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A Teachable Moment? Marie Claire Blogger's Commentary on "Fat People"

A Teachable Moment? Marie Claire Blogger's Outburst on "Fat People"

The Marie Claire Magazine blogger, Maura Kelly, set off an emotional tsunami when she posted her candid reaction to a TV show Mike & Molly.  Mike & Molly centers around two characters who attend an Overeaters Anonymous group.  Can we turn her "disgust" in "fat people" into a teachable moment?

If you haven’t read the Marie Claire blog, here is a snippet. 

So anyway, yes, I think I'd be grossed out if I had to watch two characters with rolls and rolls of fat kissing each other ... because I'd be grossed out if I had to watch them doing anything. To be brutally honest, even in real life, I find it aesthetically displeasing to watch a very, very fat person simply walk across a room — just like I'd find it distressing if I saw a very drunk person stumbling across a bar or a heroine addict slumping in a chair…

I think obesity is something that most people have a ton of control over. It’s something they can change, if only they put their minds to it.

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Take a moment and gauge your reaction.  What ensued from this posting?  Shock.  Hate mail.  Cancelled subscriptions.  General outrage. 

She tried to explain her posting.  You can hit delete but what you put out there on a blog is permanent, like a tattoo.  So, at this point, the incident is over.  It can’t be changed.  Let’s focus on the "teachable lessons."

1. While not the ideal way to get the ball rolling, this incident got people talking.  Dialogue about weightism, stereotyping and bullying are important conversations to have.  It happens everyday, behind the scenes.  This took it out of the closet.  The incident forced people to think through how they really feel about weightism.  People make snap judgments about weight--thin, overweight or in between.

2. The majority of readers had very strong reactions.  In general, it suggests that when push comes to shove, people don’t like judgment, criticism or perpetuating the idea that women and men should be judged by their weight.  Bullying, disrespect and judgment is not okay, no matter what size you are. 

3. The blog repeats a common myth that many people still have about obesity—that it is a personal failure.  However, it still brings up a heated, polarizing debate.  Obesity is a complex issue.  It doesn't just come from a lack of "willpower."  Your weight is determined by an interaction of your genes, developmental issues, hormones, set point, food environment as well as a variety of other factors.  Your "set point" (natural weight range) is determined by genetics, physiology (ex, if your leptin level is down due to sleep), medications, conditions like hypothyroidism, Bipolar disorder, depression etc. Where you fall on that range is determined by your lifestyle.  The main point is to be healthy, no matter what size you are.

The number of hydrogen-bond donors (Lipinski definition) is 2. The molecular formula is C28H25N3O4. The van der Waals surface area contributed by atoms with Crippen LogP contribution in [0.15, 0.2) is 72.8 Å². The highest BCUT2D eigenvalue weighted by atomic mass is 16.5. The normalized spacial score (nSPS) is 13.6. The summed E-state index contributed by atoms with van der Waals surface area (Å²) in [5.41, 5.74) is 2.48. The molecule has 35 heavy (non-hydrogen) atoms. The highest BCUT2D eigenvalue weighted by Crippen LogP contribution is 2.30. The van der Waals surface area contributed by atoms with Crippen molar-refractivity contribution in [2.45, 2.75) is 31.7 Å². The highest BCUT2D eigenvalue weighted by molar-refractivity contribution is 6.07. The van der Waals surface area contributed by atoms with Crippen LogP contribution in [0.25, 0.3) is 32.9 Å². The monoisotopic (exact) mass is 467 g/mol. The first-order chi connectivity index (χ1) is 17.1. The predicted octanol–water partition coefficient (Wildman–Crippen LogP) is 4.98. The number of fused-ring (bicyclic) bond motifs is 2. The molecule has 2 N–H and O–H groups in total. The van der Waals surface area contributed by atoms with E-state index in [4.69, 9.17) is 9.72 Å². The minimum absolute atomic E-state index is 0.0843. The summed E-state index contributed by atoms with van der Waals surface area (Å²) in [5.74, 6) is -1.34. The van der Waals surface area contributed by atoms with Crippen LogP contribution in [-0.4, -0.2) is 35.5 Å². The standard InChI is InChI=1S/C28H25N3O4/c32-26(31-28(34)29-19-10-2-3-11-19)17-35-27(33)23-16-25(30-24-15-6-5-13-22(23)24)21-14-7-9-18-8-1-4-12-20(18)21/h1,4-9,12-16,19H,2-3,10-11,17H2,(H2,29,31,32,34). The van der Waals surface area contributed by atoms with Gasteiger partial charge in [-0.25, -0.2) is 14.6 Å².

4. Many people wrote back very harsh words about the writer.  It’s tempting to judge the judger.  It seemed apparent that this reflected what was going on inside of her head. The blogger admitted to struggling with her own food issues. If this is a true reflection of her food issues, it must be very painful to live with this type of self-judgment.  When people are angry or disgusted, it is often masks another emotion—fear.  The blogger seems terrified of her own body being judged.  Have you ever had this fear?  When you hear extreme disordered thinking, offer help and compassion. 

TIPS:  If you had the urge to “do” something in response to the blog, here are some ideas.

1)     Stop Fat Talk.  Many people engage in what they think is harmless chit-chat about weight.  “My arms are too fat.”  “This dress makes me look fat.”  These are the building blocks for the sentiments expressed in the blog.  Check out the winner of “Fat Talk Free” video contest. 

2)     Join Operation Beautiful.  The polar opposite of judgment is compassion.  Join with others to spread a message of self-acceptance and empowerment.  You can do so by leaving a positive note in a public place, like a bathroom mirror, with a message about how beautiful you are—just as you are! 

3)     Take inventory of your own judgmental thoughts about yourself and others.  Ask yourself where this comes from.  Being more compassionate towards others starts with being kind to yourself.  Make a list of ways you could start taking care of you. 

Many people who respond to this blog or Maura's blog are on extreme ends of the debate, for or against it. Hopefully, this blog helps people who aren't clear on how they feel to check in with themselves.  How do you want to be treated?  How do you treat other people?  Is the answer the same? 

Susan Albers, Psy.D., is a licensed clinical psychologist, specializing in eating issues, weight loss, body image concerns, and mindfulness. She is the author of 50 Ways to Soothe Yourself Without Food, Eating Mindfully, Eat, Drink, and Be Mindful, and Mindful Eating 101 and is a Huffington Post blogger.  Her books have been quoted in the Wall Street Journal, O, the Oprah Magazine, Natural Health, Self Magazine and on the Dr. Oz T.V. show. Visit Albers online at www.eatingmindfully.

 

Susan Albers, Psy.D., is a psychologist who specializes in eating issues, weight loss, body image concerns and mindfulness. 

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